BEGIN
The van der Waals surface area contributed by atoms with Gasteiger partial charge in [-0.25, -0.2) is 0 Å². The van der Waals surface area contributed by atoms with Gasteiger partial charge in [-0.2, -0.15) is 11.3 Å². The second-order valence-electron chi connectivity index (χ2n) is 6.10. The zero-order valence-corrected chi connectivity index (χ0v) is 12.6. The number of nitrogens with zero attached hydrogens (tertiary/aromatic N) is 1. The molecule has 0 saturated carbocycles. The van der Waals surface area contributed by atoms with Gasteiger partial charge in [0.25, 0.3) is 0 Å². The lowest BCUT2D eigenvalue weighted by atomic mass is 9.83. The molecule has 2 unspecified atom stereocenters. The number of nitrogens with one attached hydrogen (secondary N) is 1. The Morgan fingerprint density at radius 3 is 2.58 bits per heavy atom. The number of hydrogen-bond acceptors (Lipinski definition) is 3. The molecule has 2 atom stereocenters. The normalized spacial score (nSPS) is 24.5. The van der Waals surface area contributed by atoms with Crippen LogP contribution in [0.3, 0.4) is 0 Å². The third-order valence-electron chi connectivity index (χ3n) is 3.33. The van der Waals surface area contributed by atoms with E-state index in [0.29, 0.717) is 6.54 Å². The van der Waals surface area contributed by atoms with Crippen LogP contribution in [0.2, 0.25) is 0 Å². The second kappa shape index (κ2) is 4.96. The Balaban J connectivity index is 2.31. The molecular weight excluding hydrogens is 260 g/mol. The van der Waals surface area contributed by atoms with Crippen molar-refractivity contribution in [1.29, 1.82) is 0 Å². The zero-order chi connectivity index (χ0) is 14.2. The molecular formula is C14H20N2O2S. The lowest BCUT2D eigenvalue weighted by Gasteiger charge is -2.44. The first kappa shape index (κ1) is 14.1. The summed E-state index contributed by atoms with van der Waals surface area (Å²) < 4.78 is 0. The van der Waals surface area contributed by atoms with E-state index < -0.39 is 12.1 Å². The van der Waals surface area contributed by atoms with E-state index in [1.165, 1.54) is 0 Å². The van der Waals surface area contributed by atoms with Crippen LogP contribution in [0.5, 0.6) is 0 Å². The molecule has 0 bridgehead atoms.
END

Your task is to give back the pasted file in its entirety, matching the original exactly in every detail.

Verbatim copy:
The van der Waals surface area contributed by atoms with Gasteiger partial charge in [-0.25, -0.2) is 0 Å². The van der Waals surface area contributed by atoms with Gasteiger partial charge in [-0.2, -0.15) is 11.3 Å². The second-order valence-electron chi connectivity index (χ2n) is 6.10. The zero-order valence-corrected chi connectivity index (χ0v) is 12.6. The number of nitrogens with zero attached hydrogens (tertiary/aromatic N) is 1. The molecule has 0 saturated carbocycles. The van der Waals surface area contributed by atoms with Gasteiger partial charge in [0.25, 0.3) is 0 Å². The lowest BCUT2D eigenvalue weighted by atomic mass is 9.83. The molecule has 2 unspecified atom stereocenters. The number of nitrogens with one attached hydrogen (secondary N) is 1. The Morgan fingerprint density at radius 3 is 2.58 bits per heavy atom. The number of hydrogen-bond acceptors (Lipinski definition) is 3. The molecule has 2 atom stereocenters. The normalized spacial score (nSPS) is 24.5. The van der Waals surface area contributed by atoms with Crippen LogP contribution in [0.3, 0.4) is 0 Å². The third-order valence-electron chi connectivity index (χ3n) is 3.33. The van der Waals surface area contributed by atoms with E-state index in [0.29, 0.717) is 6.54 Å². The van der Waals surface area contributed by atoms with Crippen LogP contribution in [0.2, 0.25) is 0 Å². The second kappa shape index (κ2) is 4.96. The Balaban J connectivity index is 2.31. The molecular weight excluding hydrogens is 260 g/mol. The van der Waals surface area contributed by atoms with Crippen molar-refractivity contribution in [1.29, 1.82) is 0 Å². The zero-order chi connectivity index (χ0) is 14.2. The molecular formula is C14H20N2O2S. The lowest BCUT2D eigenvalue weighted by Gasteiger charge is -2.44. The first kappa shape index (κ1) is 14.1. The summed E-state index contributed by atoms with van der Waals surface area (Å²) < 4.78 is 0. The van der Waals surface area contributed by atoms with E-state index < -0.39 is 12.1 Å². The van der Waals surface area contributed by atoms with E-state index in [1.165, 1.54) is 0 Å². The van der Waals surface area contributed by atoms with Crippen LogP contribution in [0.5, 0.6) is 0 Å². The molecule has 0 bridgehead atoms.